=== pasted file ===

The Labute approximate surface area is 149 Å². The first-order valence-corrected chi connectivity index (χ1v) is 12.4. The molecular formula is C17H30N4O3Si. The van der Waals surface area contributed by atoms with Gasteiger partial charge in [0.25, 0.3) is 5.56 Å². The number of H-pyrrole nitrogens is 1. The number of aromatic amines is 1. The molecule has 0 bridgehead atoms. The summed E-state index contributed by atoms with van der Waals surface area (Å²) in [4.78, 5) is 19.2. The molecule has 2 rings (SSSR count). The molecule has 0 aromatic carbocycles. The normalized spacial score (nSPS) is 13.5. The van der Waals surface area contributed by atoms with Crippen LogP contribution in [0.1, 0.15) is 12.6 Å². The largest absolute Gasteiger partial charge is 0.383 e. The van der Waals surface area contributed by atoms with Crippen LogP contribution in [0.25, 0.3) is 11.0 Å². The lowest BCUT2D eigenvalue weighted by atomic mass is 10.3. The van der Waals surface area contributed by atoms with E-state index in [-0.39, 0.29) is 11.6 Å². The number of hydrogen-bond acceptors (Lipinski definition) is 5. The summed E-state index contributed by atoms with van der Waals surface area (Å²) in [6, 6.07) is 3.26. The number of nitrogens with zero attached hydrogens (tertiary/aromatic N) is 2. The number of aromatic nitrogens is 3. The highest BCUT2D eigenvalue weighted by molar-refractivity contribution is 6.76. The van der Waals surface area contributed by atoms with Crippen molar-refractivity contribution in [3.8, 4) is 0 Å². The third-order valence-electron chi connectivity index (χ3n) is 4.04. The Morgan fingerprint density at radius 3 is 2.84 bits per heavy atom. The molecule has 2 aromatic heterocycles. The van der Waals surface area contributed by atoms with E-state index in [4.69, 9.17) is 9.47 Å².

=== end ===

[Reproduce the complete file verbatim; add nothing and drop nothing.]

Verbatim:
The Labute approximate surface area is 149 Å². The first-order valence-corrected chi connectivity index (χ1v) is 12.4. The molecular formula is C17H30N4O3Si. The van der Waals surface area contributed by atoms with Gasteiger partial charge in [0.25, 0.3) is 5.56 Å². The number of H-pyrrole nitrogens is 1. The number of aromatic amines is 1. The molecule has 0 bridgehead atoms. The summed E-state index contributed by atoms with van der Waals surface area (Å²) in [4.78, 5) is 19.2. The molecule has 2 rings (SSSR count). The molecule has 0 aromatic carbocycles. The normalized spacial score (nSPS) is 13.5. The van der Waals surface area contributed by atoms with Crippen LogP contribution in [0.1, 0.15) is 12.6 Å². The largest absolute Gasteiger partial charge is 0.383 e. The van der Waals surface area contributed by atoms with Crippen LogP contribution in [0.25, 0.3) is 11.0 Å². The lowest BCUT2D eigenvalue weighted by atomic mass is 10.3. The van der Waals surface area contributed by atoms with E-state index in [-0.39, 0.29) is 11.6 Å². The number of hydrogen-bond acceptors (Lipinski definition) is 5. The summed E-state index contributed by atoms with van der Waals surface area (Å²) in [6, 6.07) is 3.26. The number of nitrogens with zero attached hydrogens (tertiary/aromatic N) is 2. The number of aromatic nitrogens is 3. The highest BCUT2D eigenvalue weighted by molar-refractivity contribution is 6.76. The van der Waals surface area contributed by atoms with Crippen molar-refractivity contribution in [3.8, 4) is 0 Å². The third-order valence-electron chi connectivity index (χ3n) is 4.04. The Morgan fingerprint density at radius 3 is 2.84 bits per heavy atom. The molecule has 2 aromatic heterocycles. The van der Waals surface area contributed by atoms with E-state index in [4.69, 9.17) is 9.47 Å².